Free Play

This is the seventh part in an eight-part blog series, Seven Simple Solutions to Smarter, Less Stressed Kids. Each post contains one new solution to help families grow together and help improve academic performance.


In our busy world, over-scheduling and over-stimulating our children may be hindering their intelligence rather than helping. Many of the world’s greatest discoveries happened during relaxed states. Albert Einstein came up with the theory of relativity when daydreaming while doing repetitive work at a patent office. James Watson claims his sudden insight during a good night’s sleep lead to the discovery of the double-helix, our DNA. Isaac Newton is said to have come up with his theory of gravity after seeing an apple fall from a tree while lounging in his mother’s garden.

Our natural state is to be creative; we need to give children time to access their natural states and find their gifts. While children are young, parents should provide free play opportunities in safe, print- and material-rich environments, that foster elements of observation and creativity. By age four, a child’s brain is 50% developed; by the teenage years, 80% of the brain is developed. Instead of constantly making sure your child is “doing something productive,” give them time to themselves…and watch the amazing ways they will use that time.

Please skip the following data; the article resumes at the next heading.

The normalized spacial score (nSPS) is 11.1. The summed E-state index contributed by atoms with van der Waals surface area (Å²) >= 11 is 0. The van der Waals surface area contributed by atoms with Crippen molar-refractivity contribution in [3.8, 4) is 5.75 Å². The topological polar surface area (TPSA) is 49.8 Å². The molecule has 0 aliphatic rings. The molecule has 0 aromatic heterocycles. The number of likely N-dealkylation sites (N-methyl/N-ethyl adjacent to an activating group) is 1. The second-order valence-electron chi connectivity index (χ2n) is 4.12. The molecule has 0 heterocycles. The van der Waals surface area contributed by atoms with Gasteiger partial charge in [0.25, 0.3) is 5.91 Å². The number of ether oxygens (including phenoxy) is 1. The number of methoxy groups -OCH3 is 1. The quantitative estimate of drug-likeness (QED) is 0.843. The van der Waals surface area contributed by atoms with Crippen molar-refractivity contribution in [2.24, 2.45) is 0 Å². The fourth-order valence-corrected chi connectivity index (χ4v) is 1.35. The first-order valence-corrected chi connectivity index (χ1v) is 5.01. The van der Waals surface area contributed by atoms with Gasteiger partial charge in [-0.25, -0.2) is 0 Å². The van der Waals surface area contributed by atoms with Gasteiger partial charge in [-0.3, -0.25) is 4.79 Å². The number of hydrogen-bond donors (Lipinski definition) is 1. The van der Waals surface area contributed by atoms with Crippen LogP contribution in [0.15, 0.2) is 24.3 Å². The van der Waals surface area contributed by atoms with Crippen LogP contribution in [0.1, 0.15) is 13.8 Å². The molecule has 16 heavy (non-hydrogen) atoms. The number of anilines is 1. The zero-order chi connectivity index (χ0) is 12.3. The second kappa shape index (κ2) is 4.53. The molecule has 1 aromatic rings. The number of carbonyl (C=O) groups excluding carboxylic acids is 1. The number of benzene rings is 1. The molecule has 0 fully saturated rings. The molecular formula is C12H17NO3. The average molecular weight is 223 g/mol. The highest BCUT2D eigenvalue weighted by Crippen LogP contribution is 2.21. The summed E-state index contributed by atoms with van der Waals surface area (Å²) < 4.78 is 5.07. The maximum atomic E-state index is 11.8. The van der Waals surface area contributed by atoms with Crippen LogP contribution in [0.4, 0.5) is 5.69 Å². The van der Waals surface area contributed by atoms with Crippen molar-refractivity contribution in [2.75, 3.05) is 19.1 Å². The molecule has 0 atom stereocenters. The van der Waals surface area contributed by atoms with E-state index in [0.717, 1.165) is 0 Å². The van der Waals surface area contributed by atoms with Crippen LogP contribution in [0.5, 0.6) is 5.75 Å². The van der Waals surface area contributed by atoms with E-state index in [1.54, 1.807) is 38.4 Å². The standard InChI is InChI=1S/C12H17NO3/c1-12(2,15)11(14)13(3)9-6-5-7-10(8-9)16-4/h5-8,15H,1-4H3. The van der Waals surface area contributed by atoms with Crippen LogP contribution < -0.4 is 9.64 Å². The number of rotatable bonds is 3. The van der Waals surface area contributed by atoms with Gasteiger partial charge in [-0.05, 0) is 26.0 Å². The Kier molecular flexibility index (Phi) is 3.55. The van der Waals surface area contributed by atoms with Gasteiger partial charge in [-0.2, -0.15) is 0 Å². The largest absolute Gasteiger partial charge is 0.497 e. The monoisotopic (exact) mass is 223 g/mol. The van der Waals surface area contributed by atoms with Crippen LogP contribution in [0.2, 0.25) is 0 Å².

At least once each day, set aside Free Play time for your children.


  • With babies and toddlers, give them a safe space that is somewhat confined. Let them explore the playroom, for instance, while you are nearby reading a book.
  • Remember: safety first. Before giving babies, toddlers, and young children free play time, be sure to remove potentially dangerous items such as hot tea and coffee, knives, and other sharp objects from the area.
  • With tweens and teens, allow them an allotted amount of time outside of homework, after-school activities, and hanging out with friends – 30 minutes or 1 hour – where electronics are off and you are nearby. Ensure they have plenty of tools such as paper, pen, pencils, books, gardening or cooking supplies, and other non-electronic activities that they can choose from.